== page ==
The Delaware Riverkeeper Network, a watershed protection group, has informed a Lehigh Valley cement plant that it intends to file a lawsuit if fish kills on an adjacent creek aren’t addressed.
Last month, The Inquirer reported on numerous sinkholes that have been draining Bushkill Creek and other area streams and the contention by Trout Unlimited, a nonprofit advocate for clean waterways and fisheries, that the nearby Hercules Cement plant is exacerbating the problem.
The plant’s deep quarry requires constant pumping, and on recent occasions when those pumps stopped working, Bushkill Creek ran dry. Portions of the Northampton County stream are considered “Class A” trout waters by the Pennsylvania Fish and Boat Commission.
“There’s always a reason why it happens,” Joe Baylog, president of the Forks of the Delaware Chapter of Trout Unlimited, said last month. “We just want them to come up with a solution so that it stops happening.”
On Friday, the Delaware Riverkeeper Network sent a letter to Hercules and Buzzi Unicem, the Italian company that owns the plant, demanding action and giving notice of a potential lawsuit. The DRN alleges that Hercules is in violation of Pennsylvania’s Noncoal Surface Mining Conservation and Reclamation Act, which protects and improves lands and waterways impacted by the surface mining of noncoal minerals.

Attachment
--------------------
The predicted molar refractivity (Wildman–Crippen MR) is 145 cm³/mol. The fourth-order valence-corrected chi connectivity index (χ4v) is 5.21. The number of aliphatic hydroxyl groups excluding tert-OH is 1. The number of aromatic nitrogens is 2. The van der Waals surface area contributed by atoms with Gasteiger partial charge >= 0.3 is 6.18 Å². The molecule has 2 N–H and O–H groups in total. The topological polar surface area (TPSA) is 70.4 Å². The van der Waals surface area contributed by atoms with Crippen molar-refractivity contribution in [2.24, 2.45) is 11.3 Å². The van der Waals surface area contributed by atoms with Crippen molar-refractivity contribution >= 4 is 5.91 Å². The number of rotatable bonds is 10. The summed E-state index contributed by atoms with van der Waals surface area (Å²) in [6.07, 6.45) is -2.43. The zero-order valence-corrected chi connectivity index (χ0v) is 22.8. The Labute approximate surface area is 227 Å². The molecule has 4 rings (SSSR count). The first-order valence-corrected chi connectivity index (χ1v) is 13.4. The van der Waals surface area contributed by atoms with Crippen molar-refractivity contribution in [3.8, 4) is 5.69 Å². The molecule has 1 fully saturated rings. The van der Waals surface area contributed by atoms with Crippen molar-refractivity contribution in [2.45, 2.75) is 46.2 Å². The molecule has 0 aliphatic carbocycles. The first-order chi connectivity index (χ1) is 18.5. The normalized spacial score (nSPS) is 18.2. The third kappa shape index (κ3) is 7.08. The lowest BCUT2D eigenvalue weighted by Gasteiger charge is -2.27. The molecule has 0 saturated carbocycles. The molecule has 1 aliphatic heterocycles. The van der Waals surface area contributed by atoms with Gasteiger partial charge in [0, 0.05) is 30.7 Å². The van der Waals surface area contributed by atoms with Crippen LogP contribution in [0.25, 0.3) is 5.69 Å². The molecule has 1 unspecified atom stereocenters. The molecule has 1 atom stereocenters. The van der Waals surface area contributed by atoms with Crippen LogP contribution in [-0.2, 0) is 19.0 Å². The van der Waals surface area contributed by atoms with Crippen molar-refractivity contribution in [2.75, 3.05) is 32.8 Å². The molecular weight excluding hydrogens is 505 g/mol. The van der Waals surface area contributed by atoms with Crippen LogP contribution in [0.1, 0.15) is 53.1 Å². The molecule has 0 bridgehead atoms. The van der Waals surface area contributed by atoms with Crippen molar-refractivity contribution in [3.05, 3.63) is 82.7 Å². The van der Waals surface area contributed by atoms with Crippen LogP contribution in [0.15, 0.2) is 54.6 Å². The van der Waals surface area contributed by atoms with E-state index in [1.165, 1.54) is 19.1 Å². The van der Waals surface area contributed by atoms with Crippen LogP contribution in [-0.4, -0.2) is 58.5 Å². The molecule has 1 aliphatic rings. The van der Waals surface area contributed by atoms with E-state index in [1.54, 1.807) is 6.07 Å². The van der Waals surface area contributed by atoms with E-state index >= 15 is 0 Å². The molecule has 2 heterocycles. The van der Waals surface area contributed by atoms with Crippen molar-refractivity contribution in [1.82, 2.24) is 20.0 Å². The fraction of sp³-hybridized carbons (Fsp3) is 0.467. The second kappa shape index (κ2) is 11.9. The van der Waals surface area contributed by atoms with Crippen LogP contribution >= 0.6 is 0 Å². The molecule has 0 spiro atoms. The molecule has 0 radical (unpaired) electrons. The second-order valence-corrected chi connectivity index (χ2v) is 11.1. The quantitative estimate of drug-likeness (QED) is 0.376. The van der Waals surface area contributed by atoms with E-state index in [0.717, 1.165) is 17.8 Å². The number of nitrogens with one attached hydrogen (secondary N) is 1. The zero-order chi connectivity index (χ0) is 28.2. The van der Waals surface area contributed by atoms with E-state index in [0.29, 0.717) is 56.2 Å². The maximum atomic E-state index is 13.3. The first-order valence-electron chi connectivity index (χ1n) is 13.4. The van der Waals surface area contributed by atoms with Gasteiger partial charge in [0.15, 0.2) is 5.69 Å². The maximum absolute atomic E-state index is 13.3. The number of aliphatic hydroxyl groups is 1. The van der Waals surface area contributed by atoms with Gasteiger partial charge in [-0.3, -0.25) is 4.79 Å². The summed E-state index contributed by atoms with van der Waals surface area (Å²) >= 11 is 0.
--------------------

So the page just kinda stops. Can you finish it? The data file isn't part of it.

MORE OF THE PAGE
The creek, according to the DRN, has been affected by approximately 15 pump failures at the plant since 1999.
“As a result of your mining activity and the dewatering of your quarry, you have caused or substantially contributed to the formation of sinkholes and/or swallets in or near Stockertown, Pennsylvania, and dewatering of the Bushkill Creek,” the DRN wrote.
Daniel Nugent, a spokesperson for Buzzi Unicem, said Monday that the company had not received the Delaware Riverkeeper Network’s letter.
Various state and federal agencies have noted that the Lehigh Valley has the “highest natural sinkhole occurrences in the country and has experienced sinkhole formation for centuries,” Nugent told The Inquirer last month.
Test results, according to Hercules officials, showed that just 10% of the quarry’s water came from the creeks.
Maya van Rossum, leader of the Delaware Riverkeeper Network, said the goal is simple.
“What we want them to do is stop violating the law," she said, "and stop killing the creek.”